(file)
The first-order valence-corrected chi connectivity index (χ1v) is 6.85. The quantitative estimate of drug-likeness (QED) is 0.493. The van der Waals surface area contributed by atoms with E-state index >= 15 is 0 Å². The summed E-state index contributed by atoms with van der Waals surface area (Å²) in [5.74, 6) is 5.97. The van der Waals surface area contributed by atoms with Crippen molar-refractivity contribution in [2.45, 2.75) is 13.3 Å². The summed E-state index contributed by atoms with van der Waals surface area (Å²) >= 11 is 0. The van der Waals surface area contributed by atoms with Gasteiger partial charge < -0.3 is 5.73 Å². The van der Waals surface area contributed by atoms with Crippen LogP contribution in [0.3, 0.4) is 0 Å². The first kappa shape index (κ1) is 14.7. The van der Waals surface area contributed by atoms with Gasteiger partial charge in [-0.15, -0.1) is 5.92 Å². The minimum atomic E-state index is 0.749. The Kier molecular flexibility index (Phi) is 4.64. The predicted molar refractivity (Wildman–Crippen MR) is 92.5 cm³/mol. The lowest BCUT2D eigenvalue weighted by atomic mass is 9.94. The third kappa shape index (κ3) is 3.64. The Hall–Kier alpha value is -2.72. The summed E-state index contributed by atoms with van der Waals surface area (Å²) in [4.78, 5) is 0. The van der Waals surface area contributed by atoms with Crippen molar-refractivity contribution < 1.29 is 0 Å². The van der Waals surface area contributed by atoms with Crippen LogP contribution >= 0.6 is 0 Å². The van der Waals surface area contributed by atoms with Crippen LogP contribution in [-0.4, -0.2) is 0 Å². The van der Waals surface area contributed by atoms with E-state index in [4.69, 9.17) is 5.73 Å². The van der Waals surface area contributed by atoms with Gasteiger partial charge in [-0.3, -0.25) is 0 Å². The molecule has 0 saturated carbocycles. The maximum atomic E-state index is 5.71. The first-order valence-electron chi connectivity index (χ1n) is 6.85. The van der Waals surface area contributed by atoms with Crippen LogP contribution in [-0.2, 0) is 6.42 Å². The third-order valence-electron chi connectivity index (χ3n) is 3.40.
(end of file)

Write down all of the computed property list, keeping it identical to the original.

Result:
The first-order valence-corrected chi connectivity index (χ1v) is 6.85. The quantitative estimate of drug-likeness (QED) is 0.493. The van der Waals surface area contributed by atoms with E-state index >= 15 is 0 Å². The summed E-state index contributed by atoms with van der Waals surface area (Å²) in [5.74, 6) is 5.97. The van der Waals surface area contributed by atoms with Crippen molar-refractivity contribution in [2.45, 2.75) is 13.3 Å². The summed E-state index contributed by atoms with van der Waals surface area (Å²) >= 11 is 0. The van der Waals surface area contributed by atoms with Gasteiger partial charge < -0.3 is 5.73 Å². The van der Waals surface area contributed by atoms with Crippen LogP contribution in [0.3, 0.4) is 0 Å². The first kappa shape index (κ1) is 14.7. The van der Waals surface area contributed by atoms with Gasteiger partial charge in [-0.15, -0.1) is 5.92 Å². The minimum atomic E-state index is 0.749. The Kier molecular flexibility index (Phi) is 4.64. The predicted molar refractivity (Wildman–Crippen MR) is 92.5 cm³/mol. The lowest BCUT2D eigenvalue weighted by atomic mass is 9.94. The third kappa shape index (κ3) is 3.64. The Hall–Kier alpha value is -2.72. The summed E-state index contributed by atoms with van der Waals surface area (Å²) in [4.78, 5) is 0. The van der Waals surface area contributed by atoms with Crippen molar-refractivity contribution < 1.29 is 0 Å². The van der Waals surface area contributed by atoms with Crippen LogP contribution >= 0.6 is 0 Å². The van der Waals surface area contributed by atoms with Crippen LogP contribution in [-0.4, -0.2) is 0 Å². The van der Waals surface area contributed by atoms with E-state index in [4.69, 9.17) is 5.73 Å². The van der Waals surface area contributed by atoms with Gasteiger partial charge in [-0.3, -0.25) is 0 Å². The molecule has 0 saturated carbocycles. The maximum atomic E-state index is 5.71. The first-order valence-electron chi connectivity index (χ1n) is 6.85. The van der Waals surface area contributed by atoms with Crippen LogP contribution in [-0.2, 0) is 6.42 Å². The third-order valence-electron chi connectivity index (χ3n) is 3.40.